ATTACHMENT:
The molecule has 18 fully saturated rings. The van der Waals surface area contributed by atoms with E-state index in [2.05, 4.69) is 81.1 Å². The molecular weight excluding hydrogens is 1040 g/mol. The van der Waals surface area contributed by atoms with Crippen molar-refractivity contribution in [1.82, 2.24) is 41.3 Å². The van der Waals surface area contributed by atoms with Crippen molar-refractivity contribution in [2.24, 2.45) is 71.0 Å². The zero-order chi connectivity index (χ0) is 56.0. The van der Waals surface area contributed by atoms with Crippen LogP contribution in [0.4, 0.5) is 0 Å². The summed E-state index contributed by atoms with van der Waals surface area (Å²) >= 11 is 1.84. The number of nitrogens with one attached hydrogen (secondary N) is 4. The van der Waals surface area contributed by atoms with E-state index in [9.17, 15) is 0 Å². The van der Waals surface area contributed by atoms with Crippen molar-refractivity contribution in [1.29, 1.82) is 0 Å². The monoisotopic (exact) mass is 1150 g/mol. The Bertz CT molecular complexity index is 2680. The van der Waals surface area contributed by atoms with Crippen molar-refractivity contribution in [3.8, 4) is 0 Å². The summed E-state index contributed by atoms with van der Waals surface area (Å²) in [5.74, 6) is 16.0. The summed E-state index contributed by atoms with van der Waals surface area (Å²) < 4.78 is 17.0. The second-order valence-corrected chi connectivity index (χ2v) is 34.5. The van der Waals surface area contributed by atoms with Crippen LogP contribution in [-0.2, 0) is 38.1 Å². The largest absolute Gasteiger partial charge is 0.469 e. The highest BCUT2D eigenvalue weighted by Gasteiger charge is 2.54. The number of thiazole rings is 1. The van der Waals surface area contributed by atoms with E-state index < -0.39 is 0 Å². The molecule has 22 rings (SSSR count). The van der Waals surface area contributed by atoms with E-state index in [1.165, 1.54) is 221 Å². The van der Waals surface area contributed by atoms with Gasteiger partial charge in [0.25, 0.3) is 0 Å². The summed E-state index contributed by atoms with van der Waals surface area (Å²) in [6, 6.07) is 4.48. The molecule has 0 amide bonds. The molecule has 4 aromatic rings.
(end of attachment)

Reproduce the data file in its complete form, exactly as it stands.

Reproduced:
The molecule has 18 fully saturated rings. The van der Waals surface area contributed by atoms with E-state index in [2.05, 4.69) is 81.1 Å². The molecular weight excluding hydrogens is 1040 g/mol. The van der Waals surface area contributed by atoms with Crippen molar-refractivity contribution in [1.82, 2.24) is 41.3 Å². The van der Waals surface area contributed by atoms with Crippen molar-refractivity contribution in [2.24, 2.45) is 71.0 Å². The zero-order chi connectivity index (χ0) is 56.0. The van der Waals surface area contributed by atoms with Crippen LogP contribution in [0.4, 0.5) is 0 Å². The summed E-state index contributed by atoms with van der Waals surface area (Å²) >= 11 is 1.84. The number of nitrogens with one attached hydrogen (secondary N) is 4. The van der Waals surface area contributed by atoms with E-state index in [9.17, 15) is 0 Å². The van der Waals surface area contributed by atoms with Crippen molar-refractivity contribution in [1.29, 1.82) is 0 Å². The monoisotopic (exact) mass is 1150 g/mol. The Bertz CT molecular complexity index is 2680. The van der Waals surface area contributed by atoms with Crippen molar-refractivity contribution in [3.8, 4) is 0 Å². The summed E-state index contributed by atoms with van der Waals surface area (Å²) in [5.74, 6) is 16.0. The summed E-state index contributed by atoms with van der Waals surface area (Å²) < 4.78 is 17.0. The second-order valence-corrected chi connectivity index (χ2v) is 34.5. The van der Waals surface area contributed by atoms with Crippen LogP contribution in [-0.2, 0) is 38.1 Å². The largest absolute Gasteiger partial charge is 0.469 e. The highest BCUT2D eigenvalue weighted by Gasteiger charge is 2.54. The number of thiazole rings is 1. The van der Waals surface area contributed by atoms with E-state index < -0.39 is 0 Å². The molecule has 22 rings (SSSR count). The van der Waals surface area contributed by atoms with E-state index in [1.165, 1.54) is 221 Å². The van der Waals surface area contributed by atoms with Gasteiger partial charge in [0.25, 0.3) is 0 Å². The summed E-state index contributed by atoms with van der Waals surface area (Å²) in [6, 6.07) is 4.48. The molecule has 0 amide bonds. The molecule has 4 aromatic rings.